With multiple transactions, including the $22 million sale of Terranova’s headquarters building on 41st Street, $55 million refinance of its portfolio of properties along Coral Gables’ historic Miracle Mile and the recent $6.8 million acquisition of 93 Miracle Mile, Bittel said he’s excited to see what other opportunities come Terranova’s way as the year continues. 

“It’s our core business that we’ve done for 40 years,” Bittel said. “We try to buy high-quality, long-term assets.”


93 Miracle Mile_Stephen-Bittel

In $7M deal, Terranova adds another Miracle Mile building to Coral Gables portfolio

THE REAL DEAL- January 5, 2022 BY FRANCISCO ALVARADO In a $6.8 million deal, Terranova added another Miracle Mile retail building to its Coral Gables portfolio.

The Miami Beach-based commercial real estate firm headed by Chairman Stephen Bittel bought the one-story site at 93 Miracle Mile, making it the 15th property Terranova owns on the street, according to a press release. The holdings span 120,000 square feet. Recently, Terranova obtained $55 million in refinancing for its Miracle Mile assets.

An affiliate of Wexford Capital, which is based in West Palm Beach and Greenwich, Connecticut, sold the corner property on Galiano Street for $800,000 below the previous purchase price from five years ago. The Wexford affiliate paid $7.6 million in 2016, according to records.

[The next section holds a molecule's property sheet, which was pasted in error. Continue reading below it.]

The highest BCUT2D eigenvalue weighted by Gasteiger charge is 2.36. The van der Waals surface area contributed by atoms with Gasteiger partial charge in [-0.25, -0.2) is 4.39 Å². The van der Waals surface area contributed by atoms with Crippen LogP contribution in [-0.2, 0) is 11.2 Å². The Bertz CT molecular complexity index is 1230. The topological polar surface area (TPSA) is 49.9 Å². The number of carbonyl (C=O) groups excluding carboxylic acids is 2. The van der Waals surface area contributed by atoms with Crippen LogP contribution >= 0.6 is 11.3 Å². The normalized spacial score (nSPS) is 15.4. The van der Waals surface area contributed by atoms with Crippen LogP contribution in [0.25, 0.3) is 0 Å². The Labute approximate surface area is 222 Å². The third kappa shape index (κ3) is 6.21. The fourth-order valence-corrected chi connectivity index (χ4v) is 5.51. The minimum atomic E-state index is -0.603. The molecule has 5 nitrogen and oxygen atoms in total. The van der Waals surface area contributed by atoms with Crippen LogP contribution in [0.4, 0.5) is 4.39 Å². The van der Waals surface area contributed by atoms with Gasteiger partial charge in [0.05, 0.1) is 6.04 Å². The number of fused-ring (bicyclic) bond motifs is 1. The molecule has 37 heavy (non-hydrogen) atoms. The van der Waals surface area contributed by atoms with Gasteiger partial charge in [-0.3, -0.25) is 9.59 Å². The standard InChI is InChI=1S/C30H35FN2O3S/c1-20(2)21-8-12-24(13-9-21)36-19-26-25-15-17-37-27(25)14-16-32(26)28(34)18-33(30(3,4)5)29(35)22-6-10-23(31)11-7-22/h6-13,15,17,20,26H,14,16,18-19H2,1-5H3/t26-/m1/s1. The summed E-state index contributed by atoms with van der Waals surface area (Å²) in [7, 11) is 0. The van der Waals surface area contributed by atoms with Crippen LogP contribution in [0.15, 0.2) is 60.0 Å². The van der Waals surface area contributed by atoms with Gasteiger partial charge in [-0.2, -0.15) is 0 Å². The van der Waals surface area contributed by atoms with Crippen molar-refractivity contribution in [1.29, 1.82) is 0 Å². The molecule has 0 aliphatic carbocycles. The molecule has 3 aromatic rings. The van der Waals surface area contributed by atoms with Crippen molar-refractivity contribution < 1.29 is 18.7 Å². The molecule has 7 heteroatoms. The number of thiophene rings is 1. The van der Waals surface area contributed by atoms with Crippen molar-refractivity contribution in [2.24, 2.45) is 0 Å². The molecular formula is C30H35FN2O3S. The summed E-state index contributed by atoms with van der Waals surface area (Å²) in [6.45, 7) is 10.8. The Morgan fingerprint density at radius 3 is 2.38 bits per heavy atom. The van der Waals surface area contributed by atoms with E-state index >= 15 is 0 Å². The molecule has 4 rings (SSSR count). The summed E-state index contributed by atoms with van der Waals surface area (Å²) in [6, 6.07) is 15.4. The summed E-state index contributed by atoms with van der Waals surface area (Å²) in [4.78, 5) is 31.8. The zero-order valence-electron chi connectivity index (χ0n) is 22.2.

The 9,000-square-foot vacant building was previously occupied by Navarro Discount Pharmacy, which closed after the chain was acquired by CVS in 2014, the release states. In a statement, Terranova President Mindy McIlory said the firm plans to bring in a “strong, high-profile tenant.”

Terranova has nearly $1 billion in commercial real estate assets and purchased its first Miracle Mile property almost 20 years ago, the release states. In the past two years, the firm has acquired five properties on Miracle Mile, which underwent a $21 million streetscape makeover by the city of Coral Gables.